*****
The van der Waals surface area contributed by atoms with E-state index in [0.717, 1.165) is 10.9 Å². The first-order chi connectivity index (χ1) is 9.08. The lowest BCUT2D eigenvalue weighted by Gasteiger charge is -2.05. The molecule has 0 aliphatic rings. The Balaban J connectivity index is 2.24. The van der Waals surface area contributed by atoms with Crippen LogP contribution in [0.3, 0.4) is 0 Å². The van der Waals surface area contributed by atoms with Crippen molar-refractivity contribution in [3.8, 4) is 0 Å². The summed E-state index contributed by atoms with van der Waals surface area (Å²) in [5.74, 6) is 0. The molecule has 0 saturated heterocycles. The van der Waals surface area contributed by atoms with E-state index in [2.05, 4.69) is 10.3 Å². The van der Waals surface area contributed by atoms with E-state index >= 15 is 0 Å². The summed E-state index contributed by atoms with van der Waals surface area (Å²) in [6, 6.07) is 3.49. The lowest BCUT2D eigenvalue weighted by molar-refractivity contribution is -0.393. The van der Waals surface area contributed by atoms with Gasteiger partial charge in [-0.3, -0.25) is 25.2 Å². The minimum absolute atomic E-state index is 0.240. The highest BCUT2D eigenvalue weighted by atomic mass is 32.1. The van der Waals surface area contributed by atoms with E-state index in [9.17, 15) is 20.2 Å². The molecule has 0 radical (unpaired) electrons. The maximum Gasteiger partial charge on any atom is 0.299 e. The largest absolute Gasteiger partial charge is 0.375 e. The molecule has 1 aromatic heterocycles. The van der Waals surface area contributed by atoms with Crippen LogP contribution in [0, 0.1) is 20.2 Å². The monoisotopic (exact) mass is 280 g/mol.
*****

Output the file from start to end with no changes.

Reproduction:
The van der Waals surface area contributed by atoms with E-state index in [0.717, 1.165) is 10.9 Å². The first-order chi connectivity index (χ1) is 9.08. The lowest BCUT2D eigenvalue weighted by Gasteiger charge is -2.05. The molecule has 0 aliphatic rings. The Balaban J connectivity index is 2.24. The van der Waals surface area contributed by atoms with Crippen LogP contribution in [0.3, 0.4) is 0 Å². The van der Waals surface area contributed by atoms with Crippen molar-refractivity contribution in [3.8, 4) is 0 Å². The summed E-state index contributed by atoms with van der Waals surface area (Å²) in [5.74, 6) is 0. The molecule has 0 saturated heterocycles. The van der Waals surface area contributed by atoms with E-state index in [2.05, 4.69) is 10.3 Å². The van der Waals surface area contributed by atoms with E-state index >= 15 is 0 Å². The summed E-state index contributed by atoms with van der Waals surface area (Å²) in [6, 6.07) is 3.49. The lowest BCUT2D eigenvalue weighted by molar-refractivity contribution is -0.393. The van der Waals surface area contributed by atoms with Gasteiger partial charge in [-0.3, -0.25) is 25.2 Å². The minimum absolute atomic E-state index is 0.240. The highest BCUT2D eigenvalue weighted by atomic mass is 32.1. The van der Waals surface area contributed by atoms with E-state index in [9.17, 15) is 20.2 Å². The molecule has 0 radical (unpaired) electrons. The maximum Gasteiger partial charge on any atom is 0.299 e. The largest absolute Gasteiger partial charge is 0.375 e. The molecule has 1 aromatic heterocycles. The van der Waals surface area contributed by atoms with Crippen LogP contribution in [0, 0.1) is 20.2 Å². The monoisotopic (exact) mass is 280 g/mol.